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Letter from Richard Caswell to John Sevier
Caswell, Richard, 1729-1789
April 24, 1787
Volume 20, Pages 681-682

GOV. CASWELL TO JOHN SEVIER, ESQUIRE.
(From Executive Letter Book.)

Kinston, April 24th, 1787.

Dear Sir:

I had the honor to receive your Letters by Mr. Meek. I cannot accot. for the Conduct of our Assembly in their last Session. I know some of the Gentns. sentiments did not coincide with my own, but still think if the people on your side the mountains had then have been more unanimous the measures of separation on just and honorable principles would have been pursued & if it were possible for the people to prevail upon themselves to apply by a sufficient number to give convincing proofs of far the greater part of the whole being desirous of establishing a new Government upon such principles, the same may yet be effected if the violences of the passions of some men among you are restrained; if they are suffered to break out, it will be putting the day further off and perhaps the separation may not be effected without bloodshed; this I am sure neither you nor any other man capable of reflection would wish to see brot. about but avoided by justifiable means. You may rely upon it that my sentiments are clearly in favor of a separation wherever the people to be separated think themselves of sufficient strength and Abilities to support a Government; this separation to be established upon reasonable, Honorable, equitable and just principles, reciprocally so to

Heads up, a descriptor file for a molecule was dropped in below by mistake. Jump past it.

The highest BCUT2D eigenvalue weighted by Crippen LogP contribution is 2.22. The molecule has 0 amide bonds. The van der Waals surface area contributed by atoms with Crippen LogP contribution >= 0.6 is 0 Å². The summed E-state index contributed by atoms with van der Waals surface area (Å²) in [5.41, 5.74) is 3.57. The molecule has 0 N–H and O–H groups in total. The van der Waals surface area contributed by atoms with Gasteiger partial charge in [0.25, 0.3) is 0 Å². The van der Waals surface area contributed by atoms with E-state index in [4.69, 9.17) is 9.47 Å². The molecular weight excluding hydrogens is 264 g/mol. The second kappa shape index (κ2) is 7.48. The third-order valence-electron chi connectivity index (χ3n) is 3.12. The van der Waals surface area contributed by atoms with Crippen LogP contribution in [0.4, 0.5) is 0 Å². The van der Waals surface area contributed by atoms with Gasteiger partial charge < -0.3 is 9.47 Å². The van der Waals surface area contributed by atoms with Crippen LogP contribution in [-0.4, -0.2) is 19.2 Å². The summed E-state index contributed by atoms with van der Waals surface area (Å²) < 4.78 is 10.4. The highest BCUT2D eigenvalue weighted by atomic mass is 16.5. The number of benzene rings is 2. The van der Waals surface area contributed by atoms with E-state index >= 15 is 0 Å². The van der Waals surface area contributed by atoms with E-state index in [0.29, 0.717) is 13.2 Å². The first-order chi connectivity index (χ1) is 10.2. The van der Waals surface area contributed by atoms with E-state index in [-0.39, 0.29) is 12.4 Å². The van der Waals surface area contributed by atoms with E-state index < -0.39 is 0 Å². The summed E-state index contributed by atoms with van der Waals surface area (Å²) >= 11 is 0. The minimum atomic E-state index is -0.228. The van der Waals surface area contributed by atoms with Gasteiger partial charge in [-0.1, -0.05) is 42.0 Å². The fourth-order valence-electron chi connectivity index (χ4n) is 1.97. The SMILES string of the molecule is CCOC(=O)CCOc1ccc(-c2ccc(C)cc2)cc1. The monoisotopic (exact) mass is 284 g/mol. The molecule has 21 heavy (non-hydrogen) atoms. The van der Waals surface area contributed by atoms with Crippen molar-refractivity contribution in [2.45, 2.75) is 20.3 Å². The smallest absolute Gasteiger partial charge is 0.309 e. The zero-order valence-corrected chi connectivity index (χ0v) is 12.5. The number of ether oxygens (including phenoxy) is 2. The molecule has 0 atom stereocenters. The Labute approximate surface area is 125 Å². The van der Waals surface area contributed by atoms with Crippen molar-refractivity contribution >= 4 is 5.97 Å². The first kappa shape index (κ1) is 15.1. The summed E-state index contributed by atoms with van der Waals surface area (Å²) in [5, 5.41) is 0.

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those who will still continue the old Government as well as those who are to form the new. My Ideas are that nature in the formation of the Hills between us & directing the courses of waters so differently had not in view the Inhabitants on either side being longer subject to the same Laws & Government, that it might be convenient for them as she has liberally bestowed on the minds of thinking men who wish to enjoy and obtain for themselves and others in their circumstances equal benefits, privileges & immunities with the rest of Mankind. I conclude by recommending unanimity among you as the only means by which your Government ever can obtain energy even when the separation is affected by consent of North Carolina.

I have the honor to be, with sentiments of esteem and much respect, Sir,
Your most obedt. Servt.,
R. CASWELL.